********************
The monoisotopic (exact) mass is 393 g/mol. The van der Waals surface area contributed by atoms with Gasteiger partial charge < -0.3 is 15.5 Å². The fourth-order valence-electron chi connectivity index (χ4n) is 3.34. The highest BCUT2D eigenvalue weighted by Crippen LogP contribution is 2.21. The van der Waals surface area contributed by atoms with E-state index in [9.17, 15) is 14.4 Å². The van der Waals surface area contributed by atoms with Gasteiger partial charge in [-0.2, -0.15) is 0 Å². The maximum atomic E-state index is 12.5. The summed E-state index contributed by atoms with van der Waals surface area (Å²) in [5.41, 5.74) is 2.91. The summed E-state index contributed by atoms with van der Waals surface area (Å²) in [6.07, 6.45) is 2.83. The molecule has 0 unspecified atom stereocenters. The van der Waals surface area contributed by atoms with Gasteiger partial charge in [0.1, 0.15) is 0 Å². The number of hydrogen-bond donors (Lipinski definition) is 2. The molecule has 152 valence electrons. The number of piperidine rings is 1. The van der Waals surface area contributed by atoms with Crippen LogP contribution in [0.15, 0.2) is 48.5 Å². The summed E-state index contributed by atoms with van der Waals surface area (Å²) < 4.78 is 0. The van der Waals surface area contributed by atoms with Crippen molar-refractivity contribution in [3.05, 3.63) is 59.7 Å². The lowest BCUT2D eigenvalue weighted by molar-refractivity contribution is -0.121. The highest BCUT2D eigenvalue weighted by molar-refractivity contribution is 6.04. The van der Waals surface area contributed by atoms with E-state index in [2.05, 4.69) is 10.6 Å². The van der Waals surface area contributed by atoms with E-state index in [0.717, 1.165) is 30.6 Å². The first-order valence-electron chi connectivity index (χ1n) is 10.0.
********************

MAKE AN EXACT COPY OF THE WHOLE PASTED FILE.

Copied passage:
The monoisotopic (exact) mass is 393 g/mol. The van der Waals surface area contributed by atoms with Gasteiger partial charge < -0.3 is 15.5 Å². The fourth-order valence-electron chi connectivity index (χ4n) is 3.34. The highest BCUT2D eigenvalue weighted by Crippen LogP contribution is 2.21. The van der Waals surface area contributed by atoms with E-state index in [9.17, 15) is 14.4 Å². The van der Waals surface area contributed by atoms with Gasteiger partial charge in [-0.2, -0.15) is 0 Å². The maximum atomic E-state index is 12.5. The summed E-state index contributed by atoms with van der Waals surface area (Å²) in [5.41, 5.74) is 2.91. The summed E-state index contributed by atoms with van der Waals surface area (Å²) in [6.07, 6.45) is 2.83. The molecule has 0 unspecified atom stereocenters. The van der Waals surface area contributed by atoms with Gasteiger partial charge in [0.1, 0.15) is 0 Å². The number of hydrogen-bond donors (Lipinski definition) is 2. The molecule has 152 valence electrons. The number of piperidine rings is 1. The van der Waals surface area contributed by atoms with Crippen LogP contribution in [0.15, 0.2) is 48.5 Å². The summed E-state index contributed by atoms with van der Waals surface area (Å²) < 4.78 is 0. The van der Waals surface area contributed by atoms with Crippen molar-refractivity contribution in [3.05, 3.63) is 59.7 Å². The lowest BCUT2D eigenvalue weighted by molar-refractivity contribution is -0.121. The highest BCUT2D eigenvalue weighted by molar-refractivity contribution is 6.04. The van der Waals surface area contributed by atoms with E-state index in [2.05, 4.69) is 10.6 Å². The van der Waals surface area contributed by atoms with E-state index in [0.717, 1.165) is 30.6 Å². The first-order valence-electron chi connectivity index (χ1n) is 10.0.